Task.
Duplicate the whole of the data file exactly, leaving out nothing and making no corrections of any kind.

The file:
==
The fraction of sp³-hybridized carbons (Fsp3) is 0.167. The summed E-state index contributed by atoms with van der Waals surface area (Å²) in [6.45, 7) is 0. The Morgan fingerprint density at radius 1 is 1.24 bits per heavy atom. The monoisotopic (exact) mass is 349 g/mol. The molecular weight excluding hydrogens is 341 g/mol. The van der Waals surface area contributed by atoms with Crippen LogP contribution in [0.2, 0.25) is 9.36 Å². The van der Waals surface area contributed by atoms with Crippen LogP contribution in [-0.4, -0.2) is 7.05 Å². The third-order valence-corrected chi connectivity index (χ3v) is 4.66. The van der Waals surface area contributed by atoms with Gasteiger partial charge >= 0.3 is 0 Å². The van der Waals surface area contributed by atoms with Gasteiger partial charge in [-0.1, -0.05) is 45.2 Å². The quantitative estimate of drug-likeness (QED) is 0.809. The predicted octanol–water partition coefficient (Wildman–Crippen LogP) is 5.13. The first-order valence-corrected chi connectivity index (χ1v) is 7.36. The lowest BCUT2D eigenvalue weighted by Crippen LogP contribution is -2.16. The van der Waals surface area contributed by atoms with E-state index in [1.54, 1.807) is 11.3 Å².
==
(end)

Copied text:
The fraction of sp³-hybridized carbons (Fsp3) is 0.167. The summed E-state index contributed by atoms with van der Waals surface area (Å²) in [6.45, 7) is 0. The Morgan fingerprint density at radius 1 is 1.24 bits per heavy atom. The monoisotopic (exact) mass is 349 g/mol. The molecular weight excluding hydrogens is 341 g/mol. The van der Waals surface area contributed by atoms with Crippen LogP contribution in [0.2, 0.25) is 9.36 Å². The van der Waals surface area contributed by atoms with Crippen LogP contribution in [-0.4, -0.2) is 7.05 Å². The third-order valence-corrected chi connectivity index (χ3v) is 4.66. The van der Waals surface area contributed by atoms with Gasteiger partial charge >= 0.3 is 0 Å². The van der Waals surface area contributed by atoms with Gasteiger partial charge in [-0.1, -0.05) is 45.2 Å². The quantitative estimate of drug-likeness (QED) is 0.809. The predicted octanol–water partition coefficient (Wildman–Crippen LogP) is 5.13. The first-order valence-corrected chi connectivity index (χ1v) is 7.36. The lowest BCUT2D eigenvalue weighted by Crippen LogP contribution is -2.16. The van der Waals surface area contributed by atoms with E-state index in [1.54, 1.807) is 11.3 Å².